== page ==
TEXTBOOKS. Goodman SI, Frerman FE. Organic acidemias due to defects in lysine oxidation: 2-ketoadipic acidemia and glutaric acidemia. In: Scriver CR, Beaudet AL, Sly WS, et al. Eds. The Metabolic Molecular Basis of Inherited Disease. 7th ed. McGraw-Hill Companies. New York, NY; 1995:1451-60.. JOURNAL ARTICLES. Bahr O, Mader I, Zschocke J, et al. Adult onset glutaric aciduria type I presenting with leukoencephalopathy. Neurology. 2002;59:1802-04.. Kolker S, Ramaekers VT, Zschocke J, et al. Acute encephalopathy despite early therapy in a patient with homozygosity for E365K in the glutaryl-coenzyme A dehydrogenase gene. J Pediatr 2001;138:277-79.. Zafeiriou DI, Zschocke J, Augustidou-Savvopoulou P, et al. Atypical and variable clinical presentation of glutaric aciduria type I. Neuropediatrics. 2000;31:303-06.. Kafil-Hussain NA, Monavari A, Bowell R, et al. Ocular findings in glutaric aciduria type I. J Pediatr Ophthalmol Strabismus. 2000;37:289-93.. Busquets C, Coll MJ, Merinero B, et al. Prenatal ...
Genetic testing for the GCDH gene, which is associated with glutaric aciduria type I (GA1) and elevated C5-DC on newborn screening (NBS) or acylcarnitine analysis.
OVERVIEW: What every practitioner needs to know Are you sure your patient has glutaric aciduria type I? What are the typical findings for this disease? Glutaric aciduria type I (GA-I) should be considered in any patient who has a history of dystonia/dyskinesia with macrocephaly. Prior to these overt chronic neurologic symptoms, there is usually a…. ...
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A collection of disease information resources and questions answered by our Genetic and Rare Diseases Information Specialists for Glutaric acidemia type III
However, much later on an infant suffering from glutaric aciduria II will develop macrocephaly. What will trigger the appearance of the symptoms is infection or conditions like gastrointestinal disturbance. The initial results will show symptoms resembling viral encephalitis or ADEM. The patients diagnose with this condition exhibit deterioration of their condition. In some instances, those that exhibit glutaric aciduria II later in their adult life will show encephalopathy and still other symptoms. It is important to have an MRI for proper imaging and to avoid triggering the condition to move from a slower to faster phase and have an effect on the person suffering from this genetic disorder. This inherited genetic disorder leads to an accumulation of glutaric acid in the brain and body fluids. This also includes its presence in the urine. This is an altogether disease different from other unrelated enzyme deficiencies. Even if there are laboratory testing made like routine blood, urine and CSF ...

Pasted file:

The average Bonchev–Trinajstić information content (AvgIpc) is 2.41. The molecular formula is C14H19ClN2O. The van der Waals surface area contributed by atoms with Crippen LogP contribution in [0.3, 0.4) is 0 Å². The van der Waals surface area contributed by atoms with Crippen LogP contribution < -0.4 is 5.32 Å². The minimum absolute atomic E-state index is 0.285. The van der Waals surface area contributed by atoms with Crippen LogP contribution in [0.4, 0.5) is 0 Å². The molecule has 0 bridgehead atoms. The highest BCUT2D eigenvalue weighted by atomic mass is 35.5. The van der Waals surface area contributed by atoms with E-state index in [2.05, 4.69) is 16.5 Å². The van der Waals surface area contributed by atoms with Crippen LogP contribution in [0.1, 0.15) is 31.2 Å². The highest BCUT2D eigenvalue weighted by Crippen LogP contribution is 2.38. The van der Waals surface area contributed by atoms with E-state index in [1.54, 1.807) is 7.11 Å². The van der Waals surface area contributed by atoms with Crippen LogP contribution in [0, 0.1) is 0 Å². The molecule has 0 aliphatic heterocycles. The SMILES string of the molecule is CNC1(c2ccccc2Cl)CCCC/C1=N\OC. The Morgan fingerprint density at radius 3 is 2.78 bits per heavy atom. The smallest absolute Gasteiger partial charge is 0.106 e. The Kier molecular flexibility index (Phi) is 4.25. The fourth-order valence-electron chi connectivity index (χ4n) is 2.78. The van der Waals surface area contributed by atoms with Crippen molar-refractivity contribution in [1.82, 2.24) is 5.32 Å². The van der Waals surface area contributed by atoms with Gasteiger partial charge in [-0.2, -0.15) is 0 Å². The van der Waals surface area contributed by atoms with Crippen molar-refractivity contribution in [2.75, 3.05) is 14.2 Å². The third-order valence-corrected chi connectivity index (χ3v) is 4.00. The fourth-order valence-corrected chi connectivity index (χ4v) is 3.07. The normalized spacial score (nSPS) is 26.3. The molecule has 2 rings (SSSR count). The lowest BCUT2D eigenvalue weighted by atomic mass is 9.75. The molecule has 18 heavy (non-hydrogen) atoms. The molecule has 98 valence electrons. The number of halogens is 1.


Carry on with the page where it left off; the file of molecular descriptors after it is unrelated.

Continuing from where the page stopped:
Methylmalonic acidemia (MMA) is a heterogeneous disorder of propionate metabolism. MMA is caused by deficiency of the mitochondrial enzyme, methylmalonyl-CoA mutase-apoenzyme activity (MUT) or defective in adenosylcobalamin (coenzyme) synthesis.1 The most patients with cblA and half patients with cblB forms of MMA are responsive to vitamin B12.2,3 Clinical manifestation of MMA may be acute or chronic. The acute form of the disease occurs during infancy and even as early as the second day of life with poor feeding, vomiting, dehydration, weight loss, temperature instability, lethargy, hypotonia, seizure and progressing to coma. Laboratory findings include: metabolic acidosis, ketosis, hypoglycemia, hyperlactatemia, hyperammonemia, pancytopenia.4. Definitive diagnosis of isolated MMA is based on analysis of organic acids in plasma and/or urine; however genetic testing diagnosis in some condition is accessible to confirm the diagnosis of isolated MMA. Below, we describe the presentation and ...
Methylmalonic acidemia (MMA) is an autosomal recessive disorder resulting in failure to process various amino acids and lipids. The classical form results in methylmalonyl CoA mutase deficiency, preventing the Vit B12-dependent conversion of methylmalonyl CoA to succinyl CoA, required in Krebs cycle. Patients typically present in early infancy with lethargy, vomiting, dehydration and failure to thrive. Long-term complications include renal failure (CRF), encephalopathy and pancreatitis. 4 cases of optic atrophy (OA) have been reported in classical MMA on appropriate dietary restrictions. The exact etiology is unknown but likely is multi-factorial. With improved survival of patients offered advanced treatment, OA needs to be identified so that prophylactic/therapeutic intervention, when available, can be incorporated into management protocols. The purpose of this observational study is to identify and determine the prevalence of OA in a small cohort of patients with classical MMA.. ...
As of March 2016, we compared 17.37 Mb of Sanger DNA sequence generated at PreventionGenetics to NextGen sequence generated in other labs. We detected only 4 errors in our Sanger sequences, and these were all due to allele dropout during PCR. For Proficiency Testing, both external and internal, in the 12 years of our lab operation we have Sanger sequenced roughly 8,800 PCR amplicons. Only one error has been identified, and this was due to sequence analysis error.. Our Sanger sequencing is capable of detecting virtually all nucleotide substitutions within the PCR amplicons. Similarly, we detect essentially all heterozygous or homozygous deletions within the amplicons. Homozygous deletions which overlap one or more PCR primer annealing sites are detectable as PCR failure. Heterozygous deletions which overlap one or more PCR primer annealing sites are usually not detected (see Analytical Limitations). All heterozygous insertions within the amplicons up to about 100 nucleotides in length appear to ...